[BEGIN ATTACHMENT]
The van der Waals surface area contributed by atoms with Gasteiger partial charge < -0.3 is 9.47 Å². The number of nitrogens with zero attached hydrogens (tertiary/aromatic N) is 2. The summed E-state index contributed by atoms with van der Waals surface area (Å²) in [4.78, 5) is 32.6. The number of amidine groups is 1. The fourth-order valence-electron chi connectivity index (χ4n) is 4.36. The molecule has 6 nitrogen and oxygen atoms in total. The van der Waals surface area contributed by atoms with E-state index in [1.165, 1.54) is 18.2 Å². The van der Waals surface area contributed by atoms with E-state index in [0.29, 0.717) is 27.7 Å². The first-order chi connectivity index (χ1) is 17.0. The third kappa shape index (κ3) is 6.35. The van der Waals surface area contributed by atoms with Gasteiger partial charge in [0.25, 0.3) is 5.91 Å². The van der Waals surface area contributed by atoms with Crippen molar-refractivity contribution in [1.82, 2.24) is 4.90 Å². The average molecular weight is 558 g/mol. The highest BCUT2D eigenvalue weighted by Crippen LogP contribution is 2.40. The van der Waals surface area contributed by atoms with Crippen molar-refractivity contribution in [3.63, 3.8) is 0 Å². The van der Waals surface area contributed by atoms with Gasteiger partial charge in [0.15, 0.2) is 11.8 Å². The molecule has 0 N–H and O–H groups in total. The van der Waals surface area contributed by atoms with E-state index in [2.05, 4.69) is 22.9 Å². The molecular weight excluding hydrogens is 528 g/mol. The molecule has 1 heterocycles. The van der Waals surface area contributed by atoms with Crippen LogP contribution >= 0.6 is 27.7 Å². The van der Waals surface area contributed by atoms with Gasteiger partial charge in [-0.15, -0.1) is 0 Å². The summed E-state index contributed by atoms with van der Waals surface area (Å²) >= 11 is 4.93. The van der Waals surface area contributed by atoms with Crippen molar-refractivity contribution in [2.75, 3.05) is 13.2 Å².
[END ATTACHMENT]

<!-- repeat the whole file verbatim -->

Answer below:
The van der Waals surface area contributed by atoms with Gasteiger partial charge < -0.3 is 9.47 Å². The number of nitrogens with zero attached hydrogens (tertiary/aromatic N) is 2. The summed E-state index contributed by atoms with van der Waals surface area (Å²) in [4.78, 5) is 32.6. The number of amidine groups is 1. The fourth-order valence-electron chi connectivity index (χ4n) is 4.36. The molecule has 6 nitrogen and oxygen atoms in total. The van der Waals surface area contributed by atoms with E-state index in [1.165, 1.54) is 18.2 Å². The van der Waals surface area contributed by atoms with E-state index in [0.29, 0.717) is 27.7 Å². The first-order chi connectivity index (χ1) is 17.0. The third kappa shape index (κ3) is 6.35. The van der Waals surface area contributed by atoms with Gasteiger partial charge in [0.25, 0.3) is 5.91 Å². The van der Waals surface area contributed by atoms with Crippen molar-refractivity contribution in [1.82, 2.24) is 4.90 Å². The average molecular weight is 558 g/mol. The highest BCUT2D eigenvalue weighted by Crippen LogP contribution is 2.40. The van der Waals surface area contributed by atoms with Crippen molar-refractivity contribution in [3.63, 3.8) is 0 Å². The van der Waals surface area contributed by atoms with Gasteiger partial charge in [0.15, 0.2) is 11.8 Å². The molecule has 0 N–H and O–H groups in total. The van der Waals surface area contributed by atoms with E-state index in [2.05, 4.69) is 22.9 Å². The molecular weight excluding hydrogens is 528 g/mol. The molecule has 1 heterocycles. The van der Waals surface area contributed by atoms with Crippen LogP contribution >= 0.6 is 27.7 Å². The van der Waals surface area contributed by atoms with Gasteiger partial charge in [-0.15, -0.1) is 0 Å². The summed E-state index contributed by atoms with van der Waals surface area (Å²) >= 11 is 4.93. The van der Waals surface area contributed by atoms with Crippen molar-refractivity contribution in [2.75, 3.05) is 13.2 Å².